Course Hero Logo

The Adventures of Tom Sawyer | Study Guide

Mark Twain

Get the eBook on Amazon to study offline.

Buy on Amazon Study Guide
Cite This Study Guide

How to Cite This Study Guide

quotation mark graphic


Course Hero. "The Adventures of Tom Sawyer Study Guide." Course Hero. 17 May 2017. Web. 10 June 2023. <>.

In text

(Course Hero)



Course Hero. (2017, May 17). The Adventures of Tom Sawyer Study Guide. In Course Hero. Retrieved June 10, 2023, from

In text

(Course Hero, 2017)



Course Hero. "The Adventures of Tom Sawyer Study Guide." May 17, 2017. Accessed June 10, 2023.


Course Hero, "The Adventures of Tom Sawyer Study Guide," May 17, 2017, accessed June 10, 2023,

The Adventures of Tom Sawyer | Chapter 34 | Summary



When Tom and Huck go to wash and change, Sid is there to further worry them. They are already eager to flee, and Sid's revelation that the party will expose secrets only adds to their worry.

At the party, the Welchman reveals Huck's role in rescuing Widow Douglas. The boys learn that she intends to take Huck in and look after him. She adds that she'll help him get a start in business with what money she can spare. Tom stalls this grand gesture by announcing, "Huck don't need it. Huck's rich!" The adults are speechless, as is Huck, but Tom retrieves their treasure and pours it out before them.


Much like appearing at their own funeral, Tom and Huck arrive at a gathering of people at the end of their adventure. This time, however, Huck is eager to escape. The party in their honor is the start of their inclusion in society. That inclusion is solidified when Tom brings the treasure into the room. Whether they are ill gotten gains or not, the treasure belongs to two veritable orphans. They've faced illness, death, and a murderer and returned victorious.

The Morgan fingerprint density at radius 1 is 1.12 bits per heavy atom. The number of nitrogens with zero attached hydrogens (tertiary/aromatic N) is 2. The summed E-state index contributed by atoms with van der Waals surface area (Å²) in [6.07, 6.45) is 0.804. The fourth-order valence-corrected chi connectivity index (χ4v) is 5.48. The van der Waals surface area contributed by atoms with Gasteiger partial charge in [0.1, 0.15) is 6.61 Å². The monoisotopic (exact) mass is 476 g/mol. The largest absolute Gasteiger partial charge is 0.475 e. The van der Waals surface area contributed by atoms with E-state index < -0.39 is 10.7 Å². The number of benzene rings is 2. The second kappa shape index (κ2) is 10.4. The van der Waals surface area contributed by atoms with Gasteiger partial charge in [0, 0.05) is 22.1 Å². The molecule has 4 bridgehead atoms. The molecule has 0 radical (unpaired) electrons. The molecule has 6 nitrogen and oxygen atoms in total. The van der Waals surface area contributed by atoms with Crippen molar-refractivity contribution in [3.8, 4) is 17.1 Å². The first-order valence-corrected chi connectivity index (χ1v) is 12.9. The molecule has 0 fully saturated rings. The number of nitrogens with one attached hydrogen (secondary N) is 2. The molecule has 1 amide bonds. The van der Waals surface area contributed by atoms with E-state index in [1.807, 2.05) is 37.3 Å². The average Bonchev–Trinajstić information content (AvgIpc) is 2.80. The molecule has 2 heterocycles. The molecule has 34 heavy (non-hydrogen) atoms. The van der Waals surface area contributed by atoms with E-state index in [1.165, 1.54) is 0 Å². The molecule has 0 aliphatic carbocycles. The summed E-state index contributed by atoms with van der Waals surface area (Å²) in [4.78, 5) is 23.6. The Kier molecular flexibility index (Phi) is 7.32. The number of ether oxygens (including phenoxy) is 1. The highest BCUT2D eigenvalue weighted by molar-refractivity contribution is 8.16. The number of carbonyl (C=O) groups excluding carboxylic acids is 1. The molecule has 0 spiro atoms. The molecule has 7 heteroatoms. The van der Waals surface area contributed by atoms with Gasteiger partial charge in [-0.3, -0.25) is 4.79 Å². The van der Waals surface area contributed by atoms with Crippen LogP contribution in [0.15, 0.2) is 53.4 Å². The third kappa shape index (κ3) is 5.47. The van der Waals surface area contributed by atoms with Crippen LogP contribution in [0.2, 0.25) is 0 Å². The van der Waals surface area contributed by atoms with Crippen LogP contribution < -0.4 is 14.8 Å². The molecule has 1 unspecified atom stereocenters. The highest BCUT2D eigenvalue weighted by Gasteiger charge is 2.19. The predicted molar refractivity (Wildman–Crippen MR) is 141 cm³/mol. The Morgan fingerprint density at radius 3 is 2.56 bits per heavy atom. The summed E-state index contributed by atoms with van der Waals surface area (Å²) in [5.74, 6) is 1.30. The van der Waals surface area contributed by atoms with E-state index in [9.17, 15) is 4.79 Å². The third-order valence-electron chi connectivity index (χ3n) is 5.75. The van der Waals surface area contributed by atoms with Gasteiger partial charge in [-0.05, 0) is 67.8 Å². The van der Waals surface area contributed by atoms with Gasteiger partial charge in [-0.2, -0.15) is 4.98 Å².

Now they are absorbed into society. The significant characters in their lives—other than the dead antagonist—are all present. The boyhood treasure is real, and with it they will be able to access aspects of society that would otherwise be denied them.

Huck's reasons for standing speechless for Tom's great reveal are not made clear in the novel. Was it a continuation of his urge to escape? Was it because of the widow's announcements? Or was it another example of Huck's worldliness? The money buys their way into a world that has not heretofore welcomed Huck, one the reader has seen readily judge the boy and others in less socially acceptable positions.

Cite This Study Guide

information icon Have study documents to share about The Adventures of Tom Sawyer? Upload them to earn free Course Hero access!